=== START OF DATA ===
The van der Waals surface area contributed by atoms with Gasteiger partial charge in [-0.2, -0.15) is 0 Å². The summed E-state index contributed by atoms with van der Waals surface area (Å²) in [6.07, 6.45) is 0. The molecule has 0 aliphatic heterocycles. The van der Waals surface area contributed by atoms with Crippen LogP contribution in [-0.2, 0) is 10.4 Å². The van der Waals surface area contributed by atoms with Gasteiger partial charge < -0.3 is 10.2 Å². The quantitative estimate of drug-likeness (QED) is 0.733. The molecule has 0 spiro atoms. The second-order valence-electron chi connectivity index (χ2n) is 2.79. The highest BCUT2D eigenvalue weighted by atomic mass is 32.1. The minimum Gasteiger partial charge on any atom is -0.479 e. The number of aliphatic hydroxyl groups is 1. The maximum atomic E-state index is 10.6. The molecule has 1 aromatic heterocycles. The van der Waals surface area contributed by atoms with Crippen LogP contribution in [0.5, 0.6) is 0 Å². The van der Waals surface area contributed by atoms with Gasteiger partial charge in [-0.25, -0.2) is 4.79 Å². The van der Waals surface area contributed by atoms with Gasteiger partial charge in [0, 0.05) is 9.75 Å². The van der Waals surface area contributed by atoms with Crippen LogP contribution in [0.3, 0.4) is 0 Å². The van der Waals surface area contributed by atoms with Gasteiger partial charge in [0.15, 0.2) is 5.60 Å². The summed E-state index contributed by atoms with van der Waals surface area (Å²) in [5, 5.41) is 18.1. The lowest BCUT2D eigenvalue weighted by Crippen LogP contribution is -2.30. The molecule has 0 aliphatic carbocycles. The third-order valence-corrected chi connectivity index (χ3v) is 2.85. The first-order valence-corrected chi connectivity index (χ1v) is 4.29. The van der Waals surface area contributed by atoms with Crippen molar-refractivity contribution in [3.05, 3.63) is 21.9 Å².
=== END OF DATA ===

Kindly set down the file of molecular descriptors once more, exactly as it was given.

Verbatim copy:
The van der Waals surface area contributed by atoms with Gasteiger partial charge in [-0.2, -0.15) is 0 Å². The summed E-state index contributed by atoms with van der Waals surface area (Å²) in [6.07, 6.45) is 0. The molecule has 0 aliphatic heterocycles. The van der Waals surface area contributed by atoms with Crippen LogP contribution in [-0.2, 0) is 10.4 Å². The van der Waals surface area contributed by atoms with Gasteiger partial charge < -0.3 is 10.2 Å². The quantitative estimate of drug-likeness (QED) is 0.733. The molecule has 0 spiro atoms. The second-order valence-electron chi connectivity index (χ2n) is 2.79. The highest BCUT2D eigenvalue weighted by atomic mass is 32.1. The minimum Gasteiger partial charge on any atom is -0.479 e. The number of aliphatic hydroxyl groups is 1. The maximum atomic E-state index is 10.6. The molecule has 1 aromatic heterocycles. The van der Waals surface area contributed by atoms with Crippen LogP contribution in [0.5, 0.6) is 0 Å². The van der Waals surface area contributed by atoms with Gasteiger partial charge in [-0.25, -0.2) is 4.79 Å². The van der Waals surface area contributed by atoms with Gasteiger partial charge in [0, 0.05) is 9.75 Å². The van der Waals surface area contributed by atoms with Crippen LogP contribution in [0.3, 0.4) is 0 Å². The van der Waals surface area contributed by atoms with Gasteiger partial charge in [0.15, 0.2) is 5.60 Å². The summed E-state index contributed by atoms with van der Waals surface area (Å²) in [5, 5.41) is 18.1. The lowest BCUT2D eigenvalue weighted by Crippen LogP contribution is -2.30. The molecule has 0 aliphatic carbocycles. The third-order valence-corrected chi connectivity index (χ3v) is 2.85. The first-order valence-corrected chi connectivity index (χ1v) is 4.29. The van der Waals surface area contributed by atoms with Crippen molar-refractivity contribution in [3.05, 3.63) is 21.9 Å².